Automating Multimodal Data Storytelling for Embodied Team Learning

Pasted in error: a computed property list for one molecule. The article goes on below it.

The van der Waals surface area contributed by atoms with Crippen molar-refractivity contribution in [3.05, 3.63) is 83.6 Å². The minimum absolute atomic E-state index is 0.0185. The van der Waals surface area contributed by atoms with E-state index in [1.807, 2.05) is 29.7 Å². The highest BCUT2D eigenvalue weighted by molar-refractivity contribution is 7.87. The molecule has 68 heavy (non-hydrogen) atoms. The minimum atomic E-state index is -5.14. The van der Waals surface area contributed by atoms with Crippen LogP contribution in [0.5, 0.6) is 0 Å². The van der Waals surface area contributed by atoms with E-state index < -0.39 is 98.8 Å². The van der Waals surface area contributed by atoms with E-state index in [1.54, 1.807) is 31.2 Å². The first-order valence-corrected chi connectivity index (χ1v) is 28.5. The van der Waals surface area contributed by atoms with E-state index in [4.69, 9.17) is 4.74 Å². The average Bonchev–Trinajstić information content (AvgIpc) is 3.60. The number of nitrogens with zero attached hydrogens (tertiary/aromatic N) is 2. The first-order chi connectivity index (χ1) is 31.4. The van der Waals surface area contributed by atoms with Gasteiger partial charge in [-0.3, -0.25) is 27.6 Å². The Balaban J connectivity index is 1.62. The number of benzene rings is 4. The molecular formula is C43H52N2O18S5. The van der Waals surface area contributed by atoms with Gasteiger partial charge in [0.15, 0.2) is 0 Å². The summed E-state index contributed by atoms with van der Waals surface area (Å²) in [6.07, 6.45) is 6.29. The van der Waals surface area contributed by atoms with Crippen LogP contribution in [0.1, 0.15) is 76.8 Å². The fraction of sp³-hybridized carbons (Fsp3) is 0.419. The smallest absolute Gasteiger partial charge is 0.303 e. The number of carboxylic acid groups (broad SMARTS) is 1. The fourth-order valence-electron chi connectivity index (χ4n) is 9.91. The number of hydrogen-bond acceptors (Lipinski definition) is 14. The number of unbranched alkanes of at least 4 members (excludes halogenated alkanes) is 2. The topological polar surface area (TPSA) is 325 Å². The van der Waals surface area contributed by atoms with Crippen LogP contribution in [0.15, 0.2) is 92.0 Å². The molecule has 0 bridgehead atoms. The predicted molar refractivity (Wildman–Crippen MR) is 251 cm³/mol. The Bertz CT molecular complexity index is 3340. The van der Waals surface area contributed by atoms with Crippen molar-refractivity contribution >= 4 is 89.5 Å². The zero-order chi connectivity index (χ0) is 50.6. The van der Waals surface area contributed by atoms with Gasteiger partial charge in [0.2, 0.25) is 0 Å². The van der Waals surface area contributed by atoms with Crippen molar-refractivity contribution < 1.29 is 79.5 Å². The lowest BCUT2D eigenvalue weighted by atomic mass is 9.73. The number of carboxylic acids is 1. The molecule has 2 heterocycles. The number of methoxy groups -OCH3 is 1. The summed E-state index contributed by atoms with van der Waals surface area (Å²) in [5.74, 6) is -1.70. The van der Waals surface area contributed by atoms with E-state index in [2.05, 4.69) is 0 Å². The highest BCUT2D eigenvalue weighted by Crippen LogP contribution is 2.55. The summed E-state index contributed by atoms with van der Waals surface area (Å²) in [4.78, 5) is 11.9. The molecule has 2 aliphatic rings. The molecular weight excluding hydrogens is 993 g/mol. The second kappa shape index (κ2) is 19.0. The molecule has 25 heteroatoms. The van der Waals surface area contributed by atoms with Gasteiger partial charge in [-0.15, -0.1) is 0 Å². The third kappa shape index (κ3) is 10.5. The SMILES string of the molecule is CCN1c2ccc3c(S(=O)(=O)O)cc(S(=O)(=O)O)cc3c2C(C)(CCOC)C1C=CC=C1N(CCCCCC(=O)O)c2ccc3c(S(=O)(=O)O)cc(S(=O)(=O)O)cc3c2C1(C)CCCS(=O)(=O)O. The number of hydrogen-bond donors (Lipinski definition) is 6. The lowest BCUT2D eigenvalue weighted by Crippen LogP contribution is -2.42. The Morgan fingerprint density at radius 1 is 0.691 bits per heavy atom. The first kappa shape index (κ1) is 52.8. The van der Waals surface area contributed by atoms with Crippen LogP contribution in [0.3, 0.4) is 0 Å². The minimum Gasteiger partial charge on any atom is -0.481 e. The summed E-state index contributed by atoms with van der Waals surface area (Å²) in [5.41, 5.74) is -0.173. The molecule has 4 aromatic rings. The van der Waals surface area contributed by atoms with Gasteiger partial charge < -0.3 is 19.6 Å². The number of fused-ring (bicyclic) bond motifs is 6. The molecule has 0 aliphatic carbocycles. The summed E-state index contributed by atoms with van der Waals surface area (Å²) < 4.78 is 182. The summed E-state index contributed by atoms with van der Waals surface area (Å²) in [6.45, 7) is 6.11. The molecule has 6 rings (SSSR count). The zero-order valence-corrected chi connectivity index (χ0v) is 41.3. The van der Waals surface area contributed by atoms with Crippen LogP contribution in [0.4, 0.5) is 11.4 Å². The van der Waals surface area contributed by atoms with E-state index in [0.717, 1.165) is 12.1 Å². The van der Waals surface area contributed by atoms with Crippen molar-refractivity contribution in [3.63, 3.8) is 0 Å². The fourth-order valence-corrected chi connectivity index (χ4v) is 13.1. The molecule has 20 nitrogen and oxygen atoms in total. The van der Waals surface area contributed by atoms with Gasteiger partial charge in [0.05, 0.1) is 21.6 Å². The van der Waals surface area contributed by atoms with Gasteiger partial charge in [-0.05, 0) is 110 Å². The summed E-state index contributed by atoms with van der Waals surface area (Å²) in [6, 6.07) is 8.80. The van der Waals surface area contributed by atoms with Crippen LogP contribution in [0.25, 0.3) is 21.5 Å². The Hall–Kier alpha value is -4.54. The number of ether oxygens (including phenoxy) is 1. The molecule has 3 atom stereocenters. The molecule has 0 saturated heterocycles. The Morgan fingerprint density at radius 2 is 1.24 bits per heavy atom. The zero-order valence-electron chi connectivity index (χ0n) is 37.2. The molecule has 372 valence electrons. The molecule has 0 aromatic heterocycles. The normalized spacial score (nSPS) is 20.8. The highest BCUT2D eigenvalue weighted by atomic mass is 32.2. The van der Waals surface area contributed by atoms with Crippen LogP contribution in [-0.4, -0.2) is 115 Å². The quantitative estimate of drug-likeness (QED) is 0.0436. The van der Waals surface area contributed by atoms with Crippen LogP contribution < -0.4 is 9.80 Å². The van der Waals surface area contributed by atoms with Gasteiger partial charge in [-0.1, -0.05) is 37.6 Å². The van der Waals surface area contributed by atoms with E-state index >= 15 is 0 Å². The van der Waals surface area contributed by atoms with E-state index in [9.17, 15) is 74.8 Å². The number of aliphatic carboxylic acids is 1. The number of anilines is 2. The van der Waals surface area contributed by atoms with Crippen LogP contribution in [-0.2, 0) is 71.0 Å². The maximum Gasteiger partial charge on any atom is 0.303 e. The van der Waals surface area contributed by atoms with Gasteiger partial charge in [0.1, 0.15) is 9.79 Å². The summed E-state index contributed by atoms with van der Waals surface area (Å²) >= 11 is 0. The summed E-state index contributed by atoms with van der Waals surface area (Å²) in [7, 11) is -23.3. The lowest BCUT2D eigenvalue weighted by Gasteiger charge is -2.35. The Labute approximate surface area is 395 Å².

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There is a growing interest in creating Learning Analytics (LA) interfaces that support students and teachers directly. Thus far, many of these solutions have been materialised as dashboards and visualisations. However, although a growing number of prototypes and commercial products aimed at supporting students/teachers exist, their limitations are coming under scrutiny. For instance, many visual LA tools are failing to provide meaningful and relevant insights that can support students reflections on their embodied teamwork activity. Moreover, there are additional challenges in visualising and communicating the wide variety of multimodal sensor data captured from physical spaces, in a way that supports educational stakeholders (e.g., teachers or students), who as casual users, have limited training in data analysis and interpretation. Thus, this thesis engages research in Information Visualisation (InfoVis) and specifically the Guidance visualisation paradigm that aims to support casual users, or those users with low analysis expertise, to narrow the gap of data visualisation interpretations. Data Storytelling is one way to provide guidance, as a compression technique to help an audience effectively understand what is important in a visualisation, communicating key messages combining data, visualisations, and narratives. `Telling stories' with data in these ways should enable the elicitation of deeper reflections in an effective manner. This thesis tackles the above challenges specifically for professional sectors, whose educational and training scenarios can be challenging because they need to develop theory, procedural knowledge and also learn from bodily experiences. This research progresses in by investigating: ``How can salient aspects of embodied team activity be automatically identified, and derived insights be communicated to support timely, productive reflection?" Four research questions were derived: (1) What modelling techniques can enable identification of salient aspects of multimodal embodied team activity according to the learning design (i.e., teachers' pedagogical intentions)? (2) How can insights be extracted from multimodal sensors and communicated to students and teachers to support teaching and reflection on embodied team activity? (3) To what extent can students and teachers reflect on embodied team activity using MMLA interfaces? and (4) To what extent can MMLA interfaces for students and teachers be automatically generated? This research makes three types of contribution: modelling, prototypes (MMLA interfaces), and implementation. Results from this research point to the potential of creating alternative ways to communicate multimodal data insights to teachers and students, by combining visualisation, narrative and storytelling, driven by teachers' pedagogical intentions and the learning design.
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